Two weeks ago we reported that Canadian company Psion had started an all-out legal offensive to protect its Netbook trademark, a trademark the company gained through its line of portable “Netbook” device, discontinued a few years ago. Dell had already thrown itself into the fight, followed not long after by Intel. Now, Psion has filed a countersuit against Intel.
Last week Intel filed suit against Psion over the netbook trademark, asking the courts to negate Psion trademark of the word Netbook. “The consuming public has already adopted ‘netbook’ as a generic term for a category of notebook computers that are small, inexpensive and contain less processing power, making them optimal for connecting to the internet (or ‘net’),” Intel stated.
The counter-claim from Psion triggers my smile reflex. “Intel has acted wilfully and maliciously, has unlawfully attempted to trade on the tremendous commercial value, reputation and goodwill of the Netbook mark,” Psion states, “and has deliberately and intentionally confused and deceived the public as to an affiliation, connection or association of Intel with Psion, and/or as to the origin, sponsorship or approval of Intel’s goods and/or services.”
They continue to state that “as a result of the plaintiff’s long use of the Netbook mark in association with Psion’s products and services, the Netbook mark has come to be recognised by the relevant consuming public as being sponsored by, approved by, authorized by, associated with or affiliated with Psion.”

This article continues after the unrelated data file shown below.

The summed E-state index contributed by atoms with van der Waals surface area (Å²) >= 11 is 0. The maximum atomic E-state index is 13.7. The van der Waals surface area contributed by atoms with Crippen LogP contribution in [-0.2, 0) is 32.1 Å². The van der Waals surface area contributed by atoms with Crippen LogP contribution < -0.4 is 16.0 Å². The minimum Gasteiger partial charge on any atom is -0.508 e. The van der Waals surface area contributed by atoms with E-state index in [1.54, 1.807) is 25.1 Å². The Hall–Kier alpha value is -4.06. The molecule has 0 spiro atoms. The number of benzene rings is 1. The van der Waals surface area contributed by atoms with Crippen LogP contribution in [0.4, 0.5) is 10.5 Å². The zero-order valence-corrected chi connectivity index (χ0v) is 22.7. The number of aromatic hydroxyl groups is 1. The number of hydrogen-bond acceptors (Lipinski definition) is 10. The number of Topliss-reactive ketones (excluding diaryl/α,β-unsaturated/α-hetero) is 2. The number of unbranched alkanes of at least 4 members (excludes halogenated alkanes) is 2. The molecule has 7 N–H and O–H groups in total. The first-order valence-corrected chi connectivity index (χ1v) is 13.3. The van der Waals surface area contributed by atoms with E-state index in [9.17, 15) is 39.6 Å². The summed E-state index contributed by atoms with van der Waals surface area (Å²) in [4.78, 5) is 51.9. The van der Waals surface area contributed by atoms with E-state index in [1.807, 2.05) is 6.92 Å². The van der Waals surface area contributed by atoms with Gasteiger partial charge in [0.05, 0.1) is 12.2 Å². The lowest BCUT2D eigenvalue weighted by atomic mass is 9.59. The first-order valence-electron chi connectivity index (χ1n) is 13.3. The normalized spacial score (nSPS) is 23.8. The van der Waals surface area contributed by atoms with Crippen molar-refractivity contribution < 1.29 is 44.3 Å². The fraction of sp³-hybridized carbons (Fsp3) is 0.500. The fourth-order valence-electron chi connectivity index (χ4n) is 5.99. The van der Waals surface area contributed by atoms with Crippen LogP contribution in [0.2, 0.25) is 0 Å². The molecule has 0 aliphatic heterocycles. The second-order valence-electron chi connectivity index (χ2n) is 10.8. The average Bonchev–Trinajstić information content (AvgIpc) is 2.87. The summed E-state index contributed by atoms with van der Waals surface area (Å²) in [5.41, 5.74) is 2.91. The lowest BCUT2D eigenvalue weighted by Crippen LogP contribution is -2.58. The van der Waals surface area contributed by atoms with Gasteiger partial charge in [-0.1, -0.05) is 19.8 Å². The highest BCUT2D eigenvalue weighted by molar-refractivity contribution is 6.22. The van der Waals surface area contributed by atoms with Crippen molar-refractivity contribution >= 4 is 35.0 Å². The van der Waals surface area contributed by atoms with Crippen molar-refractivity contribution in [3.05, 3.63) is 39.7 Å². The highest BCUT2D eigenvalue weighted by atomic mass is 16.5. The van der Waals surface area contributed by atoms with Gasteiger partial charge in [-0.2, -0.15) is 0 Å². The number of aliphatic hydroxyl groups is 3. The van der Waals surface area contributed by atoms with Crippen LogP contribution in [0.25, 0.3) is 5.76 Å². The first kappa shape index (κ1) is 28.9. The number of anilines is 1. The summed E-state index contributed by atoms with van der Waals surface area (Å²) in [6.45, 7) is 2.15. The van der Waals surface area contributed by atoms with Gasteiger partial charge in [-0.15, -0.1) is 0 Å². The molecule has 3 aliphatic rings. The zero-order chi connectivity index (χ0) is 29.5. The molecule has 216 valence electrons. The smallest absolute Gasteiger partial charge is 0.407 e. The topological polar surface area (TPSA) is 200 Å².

As El Reg already points out, that tremendous value bit is a little bit funny. “Tremendous commercial value? Well, Psion claims it has sold $13,650 worth of Netbooks – specifically “laptop computers under Psion’s Netbook mark” – this year alone, down from a peak of just over $2m in 2006, after which sales fell to $586,680 in 2007 and $60,900 in 2008.”
I think that if you were to walk into any shopping area, and ask people which brands they associate with the term “netbook”, Psion won’t be found on anyone’s lips. In any case, I doubt that Psion will be able to withstand the full force of both Intel’s and AMD’s legal departments, and this is for once a case where I sincerely hope the big guys win.
I think this is going to end pretty soon. its just a game of “who has the bigger legal budget” and “who is willing to fund this insane endevour in this economy longer” competition. The name “netbook” is not up for grabs, sorry but its that simple. use a better name and move on.
Even if it does sound funny about the value to you in your mind, Thom Holwerda, based on that counterclaim, Psion is clearly in the right from a legal standpoint in terms of owning the trademark and using it in commerce. Now, it’s up to the courts to decide if they’ve not been as vicious as required by law about trying to defend their trademarks in a timely manner.